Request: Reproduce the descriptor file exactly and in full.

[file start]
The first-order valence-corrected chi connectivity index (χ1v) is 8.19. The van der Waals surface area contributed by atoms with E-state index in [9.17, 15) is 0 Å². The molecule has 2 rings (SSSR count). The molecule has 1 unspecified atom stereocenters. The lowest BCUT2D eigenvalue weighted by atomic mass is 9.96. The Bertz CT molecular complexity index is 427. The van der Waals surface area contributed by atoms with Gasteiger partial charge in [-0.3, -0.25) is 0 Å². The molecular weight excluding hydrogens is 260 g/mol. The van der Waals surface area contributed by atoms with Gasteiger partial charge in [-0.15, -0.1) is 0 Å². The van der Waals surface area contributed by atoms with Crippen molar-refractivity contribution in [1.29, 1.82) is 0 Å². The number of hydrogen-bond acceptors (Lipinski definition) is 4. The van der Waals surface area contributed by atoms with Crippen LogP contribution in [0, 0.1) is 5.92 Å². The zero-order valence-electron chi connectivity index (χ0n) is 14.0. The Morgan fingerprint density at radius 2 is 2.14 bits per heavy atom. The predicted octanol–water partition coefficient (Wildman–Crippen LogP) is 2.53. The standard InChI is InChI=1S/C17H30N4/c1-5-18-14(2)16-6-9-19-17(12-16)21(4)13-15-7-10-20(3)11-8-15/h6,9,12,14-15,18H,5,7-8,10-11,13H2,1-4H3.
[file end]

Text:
The first-order valence-corrected chi connectivity index (χ1v) is 8.19. The van der Waals surface area contributed by atoms with E-state index in [9.17, 15) is 0 Å². The molecule has 2 rings (SSSR count). The molecule has 1 unspecified atom stereocenters. The lowest BCUT2D eigenvalue weighted by atomic mass is 9.96. The Bertz CT molecular complexity index is 427. The van der Waals surface area contributed by atoms with Gasteiger partial charge in [-0.3, -0.25) is 0 Å². The molecular weight excluding hydrogens is 260 g/mol. The van der Waals surface area contributed by atoms with Gasteiger partial charge in [-0.15, -0.1) is 0 Å². The van der Waals surface area contributed by atoms with Crippen molar-refractivity contribution in [1.29, 1.82) is 0 Å². The number of hydrogen-bond acceptors (Lipinski definition) is 4. The van der Waals surface area contributed by atoms with Crippen LogP contribution in [0, 0.1) is 5.92 Å². The zero-order valence-electron chi connectivity index (χ0n) is 14.0. The Morgan fingerprint density at radius 2 is 2.14 bits per heavy atom. The predicted octanol–water partition coefficient (Wildman–Crippen LogP) is 2.53. The standard InChI is InChI=1S/C17H30N4/c1-5-18-14(2)16-6-9-19-17(12-16)21(4)13-15-7-10-20(3)11-8-15/h6,9,12,14-15,18H,5,7-8,10-11,13H2,1-4H3.